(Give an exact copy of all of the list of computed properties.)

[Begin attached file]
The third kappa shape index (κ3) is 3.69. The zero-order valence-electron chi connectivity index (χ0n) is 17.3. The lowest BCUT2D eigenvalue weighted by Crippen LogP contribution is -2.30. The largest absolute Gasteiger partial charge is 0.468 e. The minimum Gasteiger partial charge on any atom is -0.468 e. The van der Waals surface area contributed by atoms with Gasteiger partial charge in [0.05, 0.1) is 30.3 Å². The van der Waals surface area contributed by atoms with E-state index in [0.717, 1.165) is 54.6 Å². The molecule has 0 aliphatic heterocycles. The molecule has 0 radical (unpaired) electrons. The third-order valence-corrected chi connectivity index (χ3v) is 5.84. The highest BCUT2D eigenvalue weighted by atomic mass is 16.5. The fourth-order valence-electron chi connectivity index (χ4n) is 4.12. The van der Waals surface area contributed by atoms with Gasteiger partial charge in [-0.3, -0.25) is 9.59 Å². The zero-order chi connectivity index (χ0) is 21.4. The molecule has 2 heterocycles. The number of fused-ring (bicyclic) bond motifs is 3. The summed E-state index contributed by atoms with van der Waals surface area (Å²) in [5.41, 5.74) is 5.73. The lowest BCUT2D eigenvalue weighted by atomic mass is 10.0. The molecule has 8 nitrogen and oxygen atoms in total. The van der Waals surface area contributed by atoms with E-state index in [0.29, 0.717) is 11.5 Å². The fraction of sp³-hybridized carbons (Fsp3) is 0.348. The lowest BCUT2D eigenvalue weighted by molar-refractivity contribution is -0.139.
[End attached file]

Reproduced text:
The third kappa shape index (κ3) is 3.69. The zero-order valence-electron chi connectivity index (χ0n) is 17.3. The lowest BCUT2D eigenvalue weighted by Crippen LogP contribution is -2.30. The largest absolute Gasteiger partial charge is 0.468 e. The minimum Gasteiger partial charge on any atom is -0.468 e. The van der Waals surface area contributed by atoms with Gasteiger partial charge in [0.05, 0.1) is 30.3 Å². The van der Waals surface area contributed by atoms with E-state index in [0.717, 1.165) is 54.6 Å². The molecule has 0 aliphatic heterocycles. The molecule has 0 radical (unpaired) electrons. The third-order valence-corrected chi connectivity index (χ3v) is 5.84. The highest BCUT2D eigenvalue weighted by atomic mass is 16.5. The fourth-order valence-electron chi connectivity index (χ4n) is 4.12. The van der Waals surface area contributed by atoms with Gasteiger partial charge in [-0.3, -0.25) is 9.59 Å². The zero-order chi connectivity index (χ0) is 21.4. The molecule has 2 heterocycles. The number of fused-ring (bicyclic) bond motifs is 3. The summed E-state index contributed by atoms with van der Waals surface area (Å²) in [5.41, 5.74) is 5.73. The lowest BCUT2D eigenvalue weighted by atomic mass is 10.0. The molecule has 8 nitrogen and oxygen atoms in total. The van der Waals surface area contributed by atoms with E-state index in [0.29, 0.717) is 11.5 Å². The fraction of sp³-hybridized carbons (Fsp3) is 0.348. The lowest BCUT2D eigenvalue weighted by molar-refractivity contribution is -0.139.